How Does F5 Betting Work?

playia first five betting

Baseball may be a game loved worldwide, but it remains to be “America’s favorite pastime.”

Major League Baseball, one of the four major leagues, is one of the most popular to watch and wager on throughout each MLB season.

There are a host of Iowa online betting apps available. They all offer a range of baseball betting markets, including ones that center around the first five innings of a baseball game.

What does F5 mean in baseball betting?

When betting on baseball games, you should think of MLB’s first five innings betting as the equivalent to wagering on the first half of a football or basketball game. The first five bet, or F5, is a wager on innings one through five.

Have you ever noticed that when betting on a football or basketball game, there are betting options besides moneylines, spreads and totals?

Rather than waiting for the final score, you can find out if your bet won sooner because the F5 wager settles at the end of the fifth inning.

How to bet on MLB games in Iowa

Before one can fully understand the first five innings (F5) betting, it’s important to know what moneylines, run lines (this is a point spread bet in baseball) and totals all entail.

Let’s use an example featuring the Cubs and Cardinals.

 Run LineMoneylineTotals
Chicago Cubs-1.5 (+160)-150O 8.5 (-110)
St. Louis Cardinals+1.5 (-190)+125U 8.5 (-110)

The moneyline, which is the middle of these three sets of numbers at the sportsbook, is the easiest to understand.

The favorite has a negative symbol next to its line, while the underdog has a positive sign. In this case, the Cubs are the favorites while the Cardinals are the underdog.

Think of moneylines in terms of the number 100. For favorites, the moneyline is what you need to risk to win $100. With underdogs, the moneyline is what a $100 risk could net in profits. To win $100 on the Cubs’ moneyline, you would need to risk $150. Meanwhile, a $100 risk on the Cardinals would win $125.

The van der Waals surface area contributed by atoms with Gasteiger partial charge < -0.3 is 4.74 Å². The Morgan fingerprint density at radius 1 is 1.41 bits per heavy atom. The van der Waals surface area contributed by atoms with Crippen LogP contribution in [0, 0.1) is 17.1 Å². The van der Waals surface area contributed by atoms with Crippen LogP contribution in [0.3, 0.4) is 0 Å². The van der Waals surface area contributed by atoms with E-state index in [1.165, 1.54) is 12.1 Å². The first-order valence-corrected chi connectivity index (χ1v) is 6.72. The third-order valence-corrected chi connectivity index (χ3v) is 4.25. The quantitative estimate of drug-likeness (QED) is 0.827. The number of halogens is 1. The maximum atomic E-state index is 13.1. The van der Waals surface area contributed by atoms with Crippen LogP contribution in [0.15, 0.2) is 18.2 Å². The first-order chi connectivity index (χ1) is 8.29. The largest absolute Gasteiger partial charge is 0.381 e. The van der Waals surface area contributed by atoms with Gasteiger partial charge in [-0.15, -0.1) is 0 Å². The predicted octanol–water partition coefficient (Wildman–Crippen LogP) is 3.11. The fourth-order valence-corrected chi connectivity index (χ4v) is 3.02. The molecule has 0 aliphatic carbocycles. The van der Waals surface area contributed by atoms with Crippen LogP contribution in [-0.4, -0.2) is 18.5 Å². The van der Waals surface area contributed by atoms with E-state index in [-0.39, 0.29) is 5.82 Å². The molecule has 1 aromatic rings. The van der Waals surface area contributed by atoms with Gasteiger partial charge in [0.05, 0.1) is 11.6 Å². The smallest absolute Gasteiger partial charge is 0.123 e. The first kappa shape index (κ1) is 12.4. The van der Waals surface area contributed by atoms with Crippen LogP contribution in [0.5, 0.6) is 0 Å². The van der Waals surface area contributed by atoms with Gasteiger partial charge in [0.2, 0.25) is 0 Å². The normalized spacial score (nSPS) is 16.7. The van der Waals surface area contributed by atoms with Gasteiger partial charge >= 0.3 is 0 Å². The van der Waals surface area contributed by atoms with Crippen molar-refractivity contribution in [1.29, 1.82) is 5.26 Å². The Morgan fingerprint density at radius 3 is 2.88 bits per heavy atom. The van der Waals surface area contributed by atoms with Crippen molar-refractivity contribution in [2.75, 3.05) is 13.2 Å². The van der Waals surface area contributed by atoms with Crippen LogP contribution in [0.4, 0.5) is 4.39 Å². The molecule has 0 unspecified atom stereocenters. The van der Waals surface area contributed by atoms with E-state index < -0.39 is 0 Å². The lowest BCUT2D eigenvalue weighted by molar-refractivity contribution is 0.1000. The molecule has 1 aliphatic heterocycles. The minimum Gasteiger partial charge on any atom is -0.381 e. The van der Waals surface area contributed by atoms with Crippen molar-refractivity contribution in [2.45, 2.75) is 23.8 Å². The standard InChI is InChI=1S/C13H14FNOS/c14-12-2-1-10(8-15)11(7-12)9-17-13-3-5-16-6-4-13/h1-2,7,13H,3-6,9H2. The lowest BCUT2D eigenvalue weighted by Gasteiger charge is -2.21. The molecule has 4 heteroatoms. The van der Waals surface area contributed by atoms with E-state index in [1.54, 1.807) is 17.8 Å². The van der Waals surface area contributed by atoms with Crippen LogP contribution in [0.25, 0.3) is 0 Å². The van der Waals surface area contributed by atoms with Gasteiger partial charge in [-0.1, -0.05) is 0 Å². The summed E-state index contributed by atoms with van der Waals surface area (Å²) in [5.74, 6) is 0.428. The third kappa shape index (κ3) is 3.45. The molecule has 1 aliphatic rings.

The run line is equivalent to a point spread, and in baseball, every game’s standard run line market is either -1.5 for the favorite or +1.5 for the underdog. This means the favorite would need to win by two runs or more, while the underdog can either win the game or lose by one run to be a successful bet.

Attached to the run line is a set of odds, which dictates the payout for that particular bet. As we can see, taking a -1.5 run line enhances the potential payout increases while a +1.5 line drastically reduces the odds.

Runs can be hard to come by in baseball. Each one is of serious value, which is why we see the odds alter so much for giving one away or taking one on the run line.

Totals betting is a wager on whether the combined score of the two teams will be over or under a predetermined figure set by oddsmakers. A total of 8.5 runs means nine or more is a win for the over, while eight or fewer is a win for the under. Both come with -110 odds, meaning you will need to risk $110 for every $100 in profit on both sides.

MLB first five innings betting explained

When placing a first five innings bet, you’re doing what the name suggests. Rather than picking the winner, or total, based on all nine innings, whether the wager wins or loses is predicated on only what happened in the first five innings of a baseball game.